2020 Reflections of Environmental and Social Justice

As the year draws near an end, we reflect on the events of 2020 that shook the globe. From the Coronavirus pandemic and wildfires in Australia and California, to the Black Lives Matter protests and presidential election, the impact of the events in 2020 have affected sustainability, in some ways that are not apparent.

Recognizing the interconnectedness of the complex world, the sustainability model is supported by three pillars: society, environment, and economics. As shown in the image below, these pillars provide a three-pronged framework for sustainability. Sometimes referred to as people, planet, and profit, each system must be properly supported to achieve the greater goal of global sustainability.

Image Sourced by www.nextlevelpurchasing.com/blog/3-pillars-and-benefits-of-sustainability.html

Depending on the current global needs and challenges, one pillar is sometimes given more attention than others. The social pillar encompasses issues related to wellbeing including education and healthcare, and has been especially prevalent in regards to social issues and environmental justice. Environmental justice is “the fair treatment and meaningful involvement of all people regardless of race, color, national origin, or income, with respect to the development, implementation, and enforcement of environmental laws, regulations, and policies,” according to the EPA.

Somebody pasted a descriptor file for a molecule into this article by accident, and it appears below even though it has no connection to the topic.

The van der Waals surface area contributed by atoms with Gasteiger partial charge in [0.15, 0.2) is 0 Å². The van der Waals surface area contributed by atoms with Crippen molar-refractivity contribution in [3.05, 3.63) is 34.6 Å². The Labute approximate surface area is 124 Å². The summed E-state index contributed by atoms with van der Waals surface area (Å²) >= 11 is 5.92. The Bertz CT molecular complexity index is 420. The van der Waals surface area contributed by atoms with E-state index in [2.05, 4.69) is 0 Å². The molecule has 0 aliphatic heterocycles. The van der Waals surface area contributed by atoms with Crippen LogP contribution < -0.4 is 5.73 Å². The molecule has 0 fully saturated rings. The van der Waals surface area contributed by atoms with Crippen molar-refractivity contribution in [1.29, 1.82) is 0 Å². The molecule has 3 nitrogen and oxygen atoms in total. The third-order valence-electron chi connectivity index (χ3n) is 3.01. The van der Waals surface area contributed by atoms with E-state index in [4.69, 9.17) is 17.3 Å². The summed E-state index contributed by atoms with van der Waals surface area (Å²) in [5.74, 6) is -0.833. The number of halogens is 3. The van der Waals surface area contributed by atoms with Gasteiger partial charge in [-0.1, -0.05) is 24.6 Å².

A recent study found that many environmental organizations are focusing beyond conservation to climate politics and environmental justice. The police-involved killings of George Floyd, Ahmaud Arbery, Breonna Taylor and Daniel Prude this year prompted a wave of demonstrations and riots around the world to urge an end to racial injustice and police brutality. The number of organizations specifically focused on environmental justice is increasing, and some have connected the fight for cleaner air and healthier communities with issues of police brutality and oppression. Mustafa Santiago Ali, vice president of environmental justice at the National Wildlife Federation states, “when we say ‘I can’t breathe’ — whether it is an officer with a knee on our neck or the pollution which continues to take away our breath — that’s why we march and that’s why we work so hard to change these dynamics.”

Wellness also falls under the umbrella of the social pillar of sustainability. There is no question that living through a pandemic is stressful and extra care in mental health is needed during this time. Many behaviors that are environmentally beneficial are also directly positive for human health and wellness. A simple example of this is choosing to take the stairs instead of an elevator. While saving the energy needed to operate the elevator you are also benefiting from cardiovascular exercise which is shown to lower blood pressure, cholesterol and stress level. Other example are incorporating a plant based diet and choosing to ride a bike as alternative transportation.

Members of the University continue to support each other and the social pillar of sustainability. Well-U and EAP exist to serve the health and wellness of University members. University Facilities and Services gathered a group of students, staff and faculty for a socially distanced Community Tree Planting on October 28. The Community Tree Planting was held in effort to symbolically demonstrate that while many are physically distanced from the University at this time, sustainability lives and grows on our campuses.

To continue the sustainability progress that 2020 has prompted, the three pillars must be maintained. Only when we unite can we preserve the harmony between each other and the environment.

 

Written by Emily Su, Class of 2022

Feature image from top from https://phillys7thward.org/2019/10/environmental-justice-in-our-schools-is-social-justice/

 

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